BUFFALO RIVER STATE PARK, Minn. –Sitting around a slightly smoking campfire, with an early July breeze rustling trees overhead, Dan Hilgert and Ryan Voss traded barbs and laughed Sunday, July 3, while relaxing here before Independence Day festivities.
They’re among the thousands of folks who headed to Minnesota’s many state parks the weekend before the Fourth of July, usually the busiest time for campgrounds across the state.
But those campers were met with a change this year when reserving their favorite sites.
New is a Department of Natural Resources requirement that all sites statewide be reserved by campers before they get to the park gate.
Before the new policy, up to 30 percent of campsites at each park were set aside on a first-come, first-served basis.
For Hilgert and Voss, both of Glencoe, the change is welcome because it makes for a smoother and easier reservation process.
“It’s a one, two, three type of deal, and you know you got a place reserved,” Hilgert said.
But for others who may not be aware of the change, it could put a wrinkle in their outdoor recreation plans. They might have gone to the park without a reservation and found it full, with campgrounds packed with trailers and tents. That happened Sunday to some campers looking to enjoy Buffalo River State Park about 14 miles east of Fargo-Moorhead.
Before the change, those looking for a same-day reservation would call ahead to see if spots were available, but by the time they arrived, the spots may have been taken.
Now they need to reserve the spot before getting to the park, either by phone or online, but same-day reservations can still be made, free of charge.
“Those people feel like that’s something they’re going to miss, but we’re trying to get the word out that they still can be spontaneous,” said Amy Barrett, information officer for the DNR’s parks and trails division.
The DNR recommends making reservations before leaving home because cellphone reception and wireless internet coverage can be unpredictable.
“This is something that customers have been asking for for quite some time, particularly families with kids,” Barrett said.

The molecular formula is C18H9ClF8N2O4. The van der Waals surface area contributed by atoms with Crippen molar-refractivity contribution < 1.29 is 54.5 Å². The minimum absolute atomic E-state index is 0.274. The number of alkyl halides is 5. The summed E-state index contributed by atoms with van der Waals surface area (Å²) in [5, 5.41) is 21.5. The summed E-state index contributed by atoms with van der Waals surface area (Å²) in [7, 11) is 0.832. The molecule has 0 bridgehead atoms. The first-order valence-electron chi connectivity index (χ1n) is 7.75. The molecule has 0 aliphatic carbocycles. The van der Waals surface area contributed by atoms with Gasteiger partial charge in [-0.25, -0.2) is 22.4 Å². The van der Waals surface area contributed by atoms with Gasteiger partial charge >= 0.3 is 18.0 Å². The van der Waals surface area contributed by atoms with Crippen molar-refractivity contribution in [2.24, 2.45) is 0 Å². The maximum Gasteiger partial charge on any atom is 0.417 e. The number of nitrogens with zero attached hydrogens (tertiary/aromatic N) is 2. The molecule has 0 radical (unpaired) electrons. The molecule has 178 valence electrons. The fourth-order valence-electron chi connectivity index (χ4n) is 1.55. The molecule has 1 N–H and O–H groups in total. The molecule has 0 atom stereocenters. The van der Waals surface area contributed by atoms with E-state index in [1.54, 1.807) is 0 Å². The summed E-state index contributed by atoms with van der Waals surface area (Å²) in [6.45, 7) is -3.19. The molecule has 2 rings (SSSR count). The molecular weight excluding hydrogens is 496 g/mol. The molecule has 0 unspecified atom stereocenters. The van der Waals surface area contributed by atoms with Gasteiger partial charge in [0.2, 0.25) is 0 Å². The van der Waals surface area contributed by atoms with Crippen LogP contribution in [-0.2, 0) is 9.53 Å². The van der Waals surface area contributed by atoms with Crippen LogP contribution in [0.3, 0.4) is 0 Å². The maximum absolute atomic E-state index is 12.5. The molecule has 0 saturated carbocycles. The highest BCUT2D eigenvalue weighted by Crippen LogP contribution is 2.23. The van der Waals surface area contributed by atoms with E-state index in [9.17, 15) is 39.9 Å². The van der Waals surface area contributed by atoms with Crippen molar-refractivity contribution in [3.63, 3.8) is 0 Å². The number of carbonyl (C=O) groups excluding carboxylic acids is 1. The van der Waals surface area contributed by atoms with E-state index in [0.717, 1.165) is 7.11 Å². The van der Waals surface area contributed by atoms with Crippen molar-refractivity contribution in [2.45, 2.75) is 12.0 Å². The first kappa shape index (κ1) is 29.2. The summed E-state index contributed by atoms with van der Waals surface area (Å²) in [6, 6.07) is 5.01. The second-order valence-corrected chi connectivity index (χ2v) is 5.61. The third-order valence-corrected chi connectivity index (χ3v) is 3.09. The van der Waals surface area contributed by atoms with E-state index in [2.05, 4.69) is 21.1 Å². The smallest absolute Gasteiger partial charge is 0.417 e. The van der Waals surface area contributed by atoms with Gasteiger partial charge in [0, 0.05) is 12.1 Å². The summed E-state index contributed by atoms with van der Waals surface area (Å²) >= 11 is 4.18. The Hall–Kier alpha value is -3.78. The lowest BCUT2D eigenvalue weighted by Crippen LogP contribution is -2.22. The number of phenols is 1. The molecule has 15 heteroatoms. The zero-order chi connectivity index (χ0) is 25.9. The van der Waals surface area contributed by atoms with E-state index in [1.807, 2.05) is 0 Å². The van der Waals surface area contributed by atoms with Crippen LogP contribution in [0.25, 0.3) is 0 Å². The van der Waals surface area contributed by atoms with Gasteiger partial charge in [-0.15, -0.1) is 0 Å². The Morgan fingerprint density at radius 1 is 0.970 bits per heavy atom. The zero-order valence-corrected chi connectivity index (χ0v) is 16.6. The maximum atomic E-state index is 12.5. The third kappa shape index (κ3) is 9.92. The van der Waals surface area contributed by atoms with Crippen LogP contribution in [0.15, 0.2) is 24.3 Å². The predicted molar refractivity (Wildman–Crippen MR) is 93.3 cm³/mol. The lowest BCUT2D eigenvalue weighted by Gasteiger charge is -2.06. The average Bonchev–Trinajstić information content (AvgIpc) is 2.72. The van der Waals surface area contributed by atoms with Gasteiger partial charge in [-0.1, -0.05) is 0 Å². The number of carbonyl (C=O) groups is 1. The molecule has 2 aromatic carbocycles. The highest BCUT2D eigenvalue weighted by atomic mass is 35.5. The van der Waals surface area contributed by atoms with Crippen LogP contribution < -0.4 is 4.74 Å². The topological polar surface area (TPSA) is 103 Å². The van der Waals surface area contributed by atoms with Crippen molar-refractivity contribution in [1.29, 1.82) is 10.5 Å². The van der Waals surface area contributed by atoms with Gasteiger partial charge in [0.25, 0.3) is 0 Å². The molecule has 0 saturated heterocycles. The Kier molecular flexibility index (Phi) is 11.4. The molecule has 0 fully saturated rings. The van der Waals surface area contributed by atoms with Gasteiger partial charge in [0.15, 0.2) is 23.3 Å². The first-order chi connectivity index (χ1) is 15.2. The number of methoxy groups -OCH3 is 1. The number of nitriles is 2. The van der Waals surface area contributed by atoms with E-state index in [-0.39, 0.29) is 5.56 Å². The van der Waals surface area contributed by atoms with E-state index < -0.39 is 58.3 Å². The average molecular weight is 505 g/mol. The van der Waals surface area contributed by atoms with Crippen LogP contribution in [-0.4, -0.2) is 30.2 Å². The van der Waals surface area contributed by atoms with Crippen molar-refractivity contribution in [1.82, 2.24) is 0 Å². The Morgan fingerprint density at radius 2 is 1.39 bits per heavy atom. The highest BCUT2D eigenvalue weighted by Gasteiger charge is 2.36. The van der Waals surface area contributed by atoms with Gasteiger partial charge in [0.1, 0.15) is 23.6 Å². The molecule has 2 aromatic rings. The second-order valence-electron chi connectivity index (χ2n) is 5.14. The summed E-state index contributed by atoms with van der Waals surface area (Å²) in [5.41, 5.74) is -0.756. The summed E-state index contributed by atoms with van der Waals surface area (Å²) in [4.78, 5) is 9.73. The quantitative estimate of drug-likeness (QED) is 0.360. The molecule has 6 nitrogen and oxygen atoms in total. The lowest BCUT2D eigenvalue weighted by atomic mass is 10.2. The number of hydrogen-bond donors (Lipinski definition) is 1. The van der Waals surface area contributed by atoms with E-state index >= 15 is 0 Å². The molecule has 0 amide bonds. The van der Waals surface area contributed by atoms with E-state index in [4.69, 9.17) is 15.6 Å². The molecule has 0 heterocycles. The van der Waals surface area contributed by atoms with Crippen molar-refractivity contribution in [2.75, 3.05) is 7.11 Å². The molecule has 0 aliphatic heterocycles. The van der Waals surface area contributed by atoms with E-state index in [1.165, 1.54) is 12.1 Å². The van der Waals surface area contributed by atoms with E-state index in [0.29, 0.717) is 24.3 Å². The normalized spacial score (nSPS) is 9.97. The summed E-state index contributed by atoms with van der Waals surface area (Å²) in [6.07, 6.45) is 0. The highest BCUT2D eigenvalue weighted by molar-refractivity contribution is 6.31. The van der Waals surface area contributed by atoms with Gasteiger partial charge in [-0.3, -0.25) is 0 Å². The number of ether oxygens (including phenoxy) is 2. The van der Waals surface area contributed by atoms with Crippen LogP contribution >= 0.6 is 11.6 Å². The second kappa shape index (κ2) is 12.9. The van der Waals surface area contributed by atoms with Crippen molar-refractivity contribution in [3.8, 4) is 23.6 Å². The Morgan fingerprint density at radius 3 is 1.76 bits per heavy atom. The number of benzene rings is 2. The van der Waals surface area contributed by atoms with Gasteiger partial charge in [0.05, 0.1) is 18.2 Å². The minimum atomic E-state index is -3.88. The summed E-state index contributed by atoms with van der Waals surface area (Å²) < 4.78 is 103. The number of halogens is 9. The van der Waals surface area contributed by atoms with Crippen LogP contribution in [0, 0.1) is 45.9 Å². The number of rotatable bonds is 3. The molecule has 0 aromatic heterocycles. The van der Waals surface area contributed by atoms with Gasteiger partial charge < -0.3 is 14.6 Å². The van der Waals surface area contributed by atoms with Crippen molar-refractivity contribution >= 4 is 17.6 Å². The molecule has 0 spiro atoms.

The online-only move seems to have increased reservation numbers.
As of last Wednesday, there were about 360 campsites open to reserve for the weekend before the Fourth. In 2015 at that time, there were 230 open sites.
But with the new online system, the 1,200 non-reservable sites that would’ve been held open last weekend were up for grabs, with far more sites already spoken for than in previous years.
And in late May this year, state parks had already seen a record number of visitors. Compared to 2015, sales of one-day permits were up 41 percent and overnight stay permits increased 39 percent.
“We do want people to have that peace of mind of being able to call before they leave home and know that they have a site,” Barrett said.
For those prone to absent-mindedness, and who show up at a park without a campsite, many parks will soon have self-service stations that can be used for same-day reservations.
Reserving your spot
To make a reservation at a Minnesota state park, go to http://www.dnr.state.mn.us/state_parks/reservations.html or call (866) 857-2757. Reservations can be made by phone from 8 a.m. to 8 p.m. daily, except on holidays. Reservations can be made online 24/7 up to a year in advance. A non-refundable reservation fee of $10 by phone or $8.50 online is charged for each reservation.